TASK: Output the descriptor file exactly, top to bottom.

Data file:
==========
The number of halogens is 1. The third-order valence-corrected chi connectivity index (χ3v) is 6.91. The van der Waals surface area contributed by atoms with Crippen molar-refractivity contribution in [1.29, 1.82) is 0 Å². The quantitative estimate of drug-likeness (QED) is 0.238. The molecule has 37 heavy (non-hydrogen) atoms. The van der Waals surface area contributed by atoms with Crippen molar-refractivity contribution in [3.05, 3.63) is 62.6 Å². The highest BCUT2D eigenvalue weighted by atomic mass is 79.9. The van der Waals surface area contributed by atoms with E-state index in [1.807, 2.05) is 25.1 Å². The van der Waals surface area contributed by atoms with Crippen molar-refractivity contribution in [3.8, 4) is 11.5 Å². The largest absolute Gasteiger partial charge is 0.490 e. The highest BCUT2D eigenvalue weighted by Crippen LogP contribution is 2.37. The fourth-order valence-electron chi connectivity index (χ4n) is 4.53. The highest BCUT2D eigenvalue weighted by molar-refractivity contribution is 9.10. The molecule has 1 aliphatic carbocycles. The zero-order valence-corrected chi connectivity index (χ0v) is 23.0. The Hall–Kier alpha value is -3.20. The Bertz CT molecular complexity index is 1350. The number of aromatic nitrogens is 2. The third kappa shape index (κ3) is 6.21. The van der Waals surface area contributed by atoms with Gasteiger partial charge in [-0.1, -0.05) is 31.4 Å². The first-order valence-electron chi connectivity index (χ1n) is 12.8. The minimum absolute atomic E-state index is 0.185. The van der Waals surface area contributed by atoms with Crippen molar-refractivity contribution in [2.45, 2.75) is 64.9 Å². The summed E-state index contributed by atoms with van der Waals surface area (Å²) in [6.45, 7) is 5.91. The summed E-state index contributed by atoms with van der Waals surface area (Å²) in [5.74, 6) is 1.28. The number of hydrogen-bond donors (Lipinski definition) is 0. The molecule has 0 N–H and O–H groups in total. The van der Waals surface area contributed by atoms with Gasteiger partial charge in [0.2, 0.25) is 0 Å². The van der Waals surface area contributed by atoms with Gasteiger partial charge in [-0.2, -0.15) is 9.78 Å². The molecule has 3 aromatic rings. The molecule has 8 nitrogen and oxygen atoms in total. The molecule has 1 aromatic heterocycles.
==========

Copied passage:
The number of halogens is 1. The third-order valence-corrected chi connectivity index (χ3v) is 6.91. The van der Waals surface area contributed by atoms with Crippen molar-refractivity contribution in [1.29, 1.82) is 0 Å². The quantitative estimate of drug-likeness (QED) is 0.238. The molecule has 37 heavy (non-hydrogen) atoms. The van der Waals surface area contributed by atoms with Crippen molar-refractivity contribution in [3.05, 3.63) is 62.6 Å². The highest BCUT2D eigenvalue weighted by atomic mass is 79.9. The van der Waals surface area contributed by atoms with E-state index in [1.807, 2.05) is 25.1 Å². The van der Waals surface area contributed by atoms with Crippen molar-refractivity contribution in [3.8, 4) is 11.5 Å². The largest absolute Gasteiger partial charge is 0.490 e. The highest BCUT2D eigenvalue weighted by Crippen LogP contribution is 2.37. The fourth-order valence-electron chi connectivity index (χ4n) is 4.53. The highest BCUT2D eigenvalue weighted by molar-refractivity contribution is 9.10. The molecule has 1 aliphatic carbocycles. The zero-order valence-corrected chi connectivity index (χ0v) is 23.0. The Hall–Kier alpha value is -3.20. The Bertz CT molecular complexity index is 1350. The number of aromatic nitrogens is 2. The third kappa shape index (κ3) is 6.21. The van der Waals surface area contributed by atoms with Gasteiger partial charge in [-0.1, -0.05) is 31.4 Å². The first-order valence-electron chi connectivity index (χ1n) is 12.8. The minimum absolute atomic E-state index is 0.185. The van der Waals surface area contributed by atoms with Crippen molar-refractivity contribution in [2.45, 2.75) is 64.9 Å². The summed E-state index contributed by atoms with van der Waals surface area (Å²) in [6.45, 7) is 5.91. The summed E-state index contributed by atoms with van der Waals surface area (Å²) in [5.74, 6) is 1.28. The number of hydrogen-bond donors (Lipinski definition) is 0. The molecule has 0 N–H and O–H groups in total. The van der Waals surface area contributed by atoms with Gasteiger partial charge in [0.2, 0.25) is 0 Å². The van der Waals surface area contributed by atoms with Gasteiger partial charge in [-0.2, -0.15) is 9.78 Å². The molecule has 3 aromatic rings. The molecule has 8 nitrogen and oxygen atoms in total. The molecule has 1 aromatic heterocycles.